Boing Boing reports on a recent campaign by Chicago advertising giant, Leo Burnett Worldwide, to defeat a Tea Party campaign against a proposed 0.7% tax increase to support the Troy Michigan public library. The campaign’s major feature was a hoax designed to change the narrative. Burnett won an Effie Award in the Good Works category with the campaign, and produced a slick video about it:
I am only familiar with the literature on campaign spending and turnout from drinking beer with a colleague who studies ballot initiatives in California, and I will spare you my alcohol addled beliefs based upon such conversation. Suffice it to say that Leo Burnett makes some intriguing claims about turning out Yes voters in local elections. Perhaps I can entice someone with actual knowledge to comment somewhere. In the interim, what should we take from this little nugget of a present day Mad Men agency executing a hoax to influence elections?
It is widely recognized that police and protesters compete for the moral high ground, as the iconic image from the US civil rights reminds us.
Christian Davenport and I have begun a Civil Society and Democratic Expression research initiative that we hope will serve as a model for how we should collect data so that we can better study the street politics of social movements. Matt Baggetta kindly posted about the “within the protest” street portion of the project, and we will post soon about our effort to also document the police deployment “behind the scenes” during large events such as the recent march and rally in Chicago organized by the Coalition Against NATO/G8 War & Poverty Agenda.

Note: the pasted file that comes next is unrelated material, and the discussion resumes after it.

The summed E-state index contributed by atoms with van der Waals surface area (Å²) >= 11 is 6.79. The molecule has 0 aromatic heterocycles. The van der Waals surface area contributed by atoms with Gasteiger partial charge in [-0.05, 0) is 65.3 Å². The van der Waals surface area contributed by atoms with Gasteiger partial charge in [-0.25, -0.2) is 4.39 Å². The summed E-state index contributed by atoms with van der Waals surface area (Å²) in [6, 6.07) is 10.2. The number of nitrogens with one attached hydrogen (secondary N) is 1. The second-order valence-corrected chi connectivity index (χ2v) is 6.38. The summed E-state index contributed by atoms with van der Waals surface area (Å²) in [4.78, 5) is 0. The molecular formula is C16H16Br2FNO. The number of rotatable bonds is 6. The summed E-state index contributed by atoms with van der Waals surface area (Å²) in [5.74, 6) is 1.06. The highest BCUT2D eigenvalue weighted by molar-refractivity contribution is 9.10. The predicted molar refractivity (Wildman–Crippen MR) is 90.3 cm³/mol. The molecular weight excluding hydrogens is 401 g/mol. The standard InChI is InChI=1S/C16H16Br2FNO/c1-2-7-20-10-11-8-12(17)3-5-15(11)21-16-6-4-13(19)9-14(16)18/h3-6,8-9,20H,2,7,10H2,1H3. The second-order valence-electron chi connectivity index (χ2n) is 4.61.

Because the street politics of protest can be understood as a competition between protesters and police to earn the moral high ground we believe it is vital to study not only the interactions of protesters and police on the street, but also the resulting press coverage and public opinion. Continue reading
Repression like we have recently witnessed in response to the Occupy movement is not rare in democracy. This fact tends to surprise people, so let us explain. Government repression—the use of arbitrary arrest, physical force, and other forms of coercion—is the most common government response to publicly made challenges to existing policies: throughout the advanced industrial democracies popular protest tends to elicit repression. To be sure, repressive behavior is neither automatic nor guaranteed: it is trivial to identify protests that are passively monitored by, and even some that are ignored by, police. What, then, determines whether police will repress or monitor /ignore protesters? The simple answer is: perceived threat. Threat can be usefully broken into three parts: stakes (the further from the status quo, the more threatening), the means by which the claims are advanced (e.g., lobbying and non-violent public action as opposed to violence), and the social status of the protesters (i.e., the extent to which they are marginal members of society). Stakes play an important role, as do the means, but we focus here on the third category: marginalization. Take, for example, the stakes of the Tea Party Movement /Occupy Wall Street (OWS), and the public demonstrations those groups have produced, thereby setting stakes and means aside. In such a circumstance, the government’s, and most explicitly the police’s, perception of the social status of the protesters will strongly influence the level of coercive policing the protesters will experience. Continue reading